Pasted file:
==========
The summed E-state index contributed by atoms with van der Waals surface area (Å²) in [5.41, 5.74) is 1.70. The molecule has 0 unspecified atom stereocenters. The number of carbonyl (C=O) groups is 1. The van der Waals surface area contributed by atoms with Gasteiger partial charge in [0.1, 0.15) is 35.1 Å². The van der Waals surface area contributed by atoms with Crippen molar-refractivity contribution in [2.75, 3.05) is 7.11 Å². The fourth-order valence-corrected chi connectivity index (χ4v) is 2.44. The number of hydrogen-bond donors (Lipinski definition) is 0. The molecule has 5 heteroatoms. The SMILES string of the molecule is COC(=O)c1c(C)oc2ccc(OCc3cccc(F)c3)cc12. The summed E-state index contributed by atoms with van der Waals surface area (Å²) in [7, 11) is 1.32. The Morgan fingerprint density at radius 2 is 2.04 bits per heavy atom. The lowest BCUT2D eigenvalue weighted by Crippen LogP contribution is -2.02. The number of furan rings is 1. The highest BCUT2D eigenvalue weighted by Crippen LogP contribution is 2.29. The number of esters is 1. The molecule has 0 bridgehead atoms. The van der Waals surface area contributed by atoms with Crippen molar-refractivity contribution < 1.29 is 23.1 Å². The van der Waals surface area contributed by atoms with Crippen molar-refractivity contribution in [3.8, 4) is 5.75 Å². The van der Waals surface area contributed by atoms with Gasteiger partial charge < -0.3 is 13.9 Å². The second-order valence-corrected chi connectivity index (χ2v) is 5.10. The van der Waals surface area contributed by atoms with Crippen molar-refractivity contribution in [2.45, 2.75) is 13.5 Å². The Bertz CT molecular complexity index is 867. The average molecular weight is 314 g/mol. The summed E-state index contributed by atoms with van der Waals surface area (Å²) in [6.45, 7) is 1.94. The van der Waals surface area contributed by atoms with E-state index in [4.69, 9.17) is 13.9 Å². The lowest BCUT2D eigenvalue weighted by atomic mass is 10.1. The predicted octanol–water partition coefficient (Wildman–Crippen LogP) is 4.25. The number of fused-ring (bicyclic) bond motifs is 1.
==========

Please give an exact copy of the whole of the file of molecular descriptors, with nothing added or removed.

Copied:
The summed E-state index contributed by atoms with van der Waals surface area (Å²) in [5.41, 5.74) is 1.70. The molecule has 0 unspecified atom stereocenters. The number of carbonyl (C=O) groups is 1. The van der Waals surface area contributed by atoms with Gasteiger partial charge in [0.1, 0.15) is 35.1 Å². The van der Waals surface area contributed by atoms with Crippen molar-refractivity contribution in [2.75, 3.05) is 7.11 Å². The fourth-order valence-corrected chi connectivity index (χ4v) is 2.44. The number of hydrogen-bond donors (Lipinski definition) is 0. The molecule has 5 heteroatoms. The SMILES string of the molecule is COC(=O)c1c(C)oc2ccc(OCc3cccc(F)c3)cc12. The summed E-state index contributed by atoms with van der Waals surface area (Å²) in [7, 11) is 1.32. The Morgan fingerprint density at radius 2 is 2.04 bits per heavy atom. The lowest BCUT2D eigenvalue weighted by Crippen LogP contribution is -2.02. The number of furan rings is 1. The highest BCUT2D eigenvalue weighted by Crippen LogP contribution is 2.29. The number of esters is 1. The molecule has 0 bridgehead atoms. The van der Waals surface area contributed by atoms with Crippen molar-refractivity contribution < 1.29 is 23.1 Å². The van der Waals surface area contributed by atoms with Crippen molar-refractivity contribution in [3.8, 4) is 5.75 Å². The van der Waals surface area contributed by atoms with Gasteiger partial charge < -0.3 is 13.9 Å². The second-order valence-corrected chi connectivity index (χ2v) is 5.10. The van der Waals surface area contributed by atoms with Crippen molar-refractivity contribution in [2.45, 2.75) is 13.5 Å². The Bertz CT molecular complexity index is 867. The average molecular weight is 314 g/mol. The summed E-state index contributed by atoms with van der Waals surface area (Å²) in [6.45, 7) is 1.94. The van der Waals surface area contributed by atoms with E-state index in [4.69, 9.17) is 13.9 Å². The lowest BCUT2D eigenvalue weighted by atomic mass is 10.1. The predicted octanol–water partition coefficient (Wildman–Crippen LogP) is 4.25. The number of fused-ring (bicyclic) bond motifs is 1.